Jan. 8 — After scanning in depth about a quarter of the southern skies for six years and cataloguing hundreds of millions of distant galaxies, the Dark Energy Survey (DES) will finish taking data tomorrow, on January 9, 2019. The National Center for Supercomputing Applications (NCSA) at the University of Illinois will continue refining and serving this data for use by scientists into 2021.
The survey is an international collaboration that began mapping a 5,000-square-degree area of the sky on August 18, 2013, to search for evidence of dark energy, the mysterious force that is accelerating the expansion of the universe. Using the Dark Energy Camera, a 520-megapixel digital camera mounted on the Blanco 4-meter telescope at the Cerro Tololo Inter-American Observatory in Chile, scientists on DES took data for 758 nights over six years.
Over those nights, the survey generated 50 terabytes (that’s 50 trillion bytes) of data over its six observation seasons. That data is stored and analyzed at NCSA. Compute power for the project comes from NCSA’s NSF-funded Blue Waters supercomputer, the University of Illinois Campus Cluster, and Fermilab. “Even after observations end, NCSA will continue to support the science productivity of the collaboration by making refined data releases and serving the data well into the 2020s,” said Don Petravick, Senior Project Manager, Dark Energy Survey at NCSA. “We anticipate that this data will continue to enable breakthroughs in scientific applications and opportunities for discovery not only to astronomers but also data scientists.”
DES recorded data from nearly a billion galaxies that are billions of light-years from Earth. More than 400 scientists from over 25 institutions around the world have been involved in the project. This collaboration has already produced about 200 academic papers, with more to come.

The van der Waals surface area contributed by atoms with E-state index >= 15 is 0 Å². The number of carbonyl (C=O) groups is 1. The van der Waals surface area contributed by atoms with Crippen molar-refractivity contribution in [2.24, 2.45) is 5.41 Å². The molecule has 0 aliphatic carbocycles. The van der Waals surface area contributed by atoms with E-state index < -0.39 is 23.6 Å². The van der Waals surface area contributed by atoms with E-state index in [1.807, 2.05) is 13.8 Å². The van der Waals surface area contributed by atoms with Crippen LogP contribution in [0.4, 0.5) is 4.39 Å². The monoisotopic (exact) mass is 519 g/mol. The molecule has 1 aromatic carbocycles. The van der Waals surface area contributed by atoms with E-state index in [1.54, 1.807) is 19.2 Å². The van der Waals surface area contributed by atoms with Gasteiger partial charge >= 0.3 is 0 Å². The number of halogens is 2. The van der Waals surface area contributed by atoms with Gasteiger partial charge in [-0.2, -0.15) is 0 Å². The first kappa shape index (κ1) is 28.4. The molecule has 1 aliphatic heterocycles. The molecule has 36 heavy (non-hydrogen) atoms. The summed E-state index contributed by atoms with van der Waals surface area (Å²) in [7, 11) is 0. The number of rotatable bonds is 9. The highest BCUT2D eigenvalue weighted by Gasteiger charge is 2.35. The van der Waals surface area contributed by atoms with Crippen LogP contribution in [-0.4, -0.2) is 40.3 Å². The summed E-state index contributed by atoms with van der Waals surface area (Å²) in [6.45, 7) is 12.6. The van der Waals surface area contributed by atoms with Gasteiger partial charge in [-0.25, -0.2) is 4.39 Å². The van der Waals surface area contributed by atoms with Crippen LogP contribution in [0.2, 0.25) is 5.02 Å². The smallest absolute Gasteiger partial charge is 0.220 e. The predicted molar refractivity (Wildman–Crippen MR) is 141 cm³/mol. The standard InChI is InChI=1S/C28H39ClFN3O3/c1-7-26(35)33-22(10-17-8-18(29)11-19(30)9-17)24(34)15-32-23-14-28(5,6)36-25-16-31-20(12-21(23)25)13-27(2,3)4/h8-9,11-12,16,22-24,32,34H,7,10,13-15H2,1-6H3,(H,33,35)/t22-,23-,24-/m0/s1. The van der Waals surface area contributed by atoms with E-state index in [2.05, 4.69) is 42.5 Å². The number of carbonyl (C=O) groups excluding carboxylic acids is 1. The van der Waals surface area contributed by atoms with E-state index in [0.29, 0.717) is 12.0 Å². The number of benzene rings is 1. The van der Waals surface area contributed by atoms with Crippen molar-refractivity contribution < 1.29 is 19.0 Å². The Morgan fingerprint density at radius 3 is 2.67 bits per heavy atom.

The first step in that process, according to Fermilab’s Josh Frieman, former director of DES, is to find the signal in all the noise. “We’re trying to extract this signal of cosmology in a background of all sorts of non-cosmological stuff that gets imprinted on the data,” Frieman said. “It’s a massive ongoing effort from many different people around the world.”
According to DES Director Rich Kron, a Fermilab and University of Chicago scientist, those results and the scientists who made them possible are where much of the real accomplishment of DES lies.
“First generations of students and post-doctoral researchers on DES are now becoming faculty at research institutions and are involved in upcoming sky surveys,” Kron said. “The number of publications and people involved are a true testament to this experiment. Helping to launch so many careers has always been part of the plan, and it’s been very successful.”
DES scientists also spotted the first visible counterpart of gravitational waves ever detected, a collision of neutron stars that occurred 130 million years ago. DES was one of several sky surveys that detected this gravitational wave source, opening the door to a new kind of astronomy.
DES remains one of the most sensitive and comprehensive surveys of distant galaxies ever performed. The Dark Energy Camera is capable of seeing light from galaxies billions of light-years away, and capturing it in unprecedented quality. The Dark Energy Camera will remain mounted to the telescope at Cerro Tololo, and will continue to be a useful instrument for scientific collaborations around the world. With one era at an end, the next era of the Dark Energy Survey is just beginning.
The DES collaboration continues to release scientific results from their storehouse of data. Highlights from the previous years include: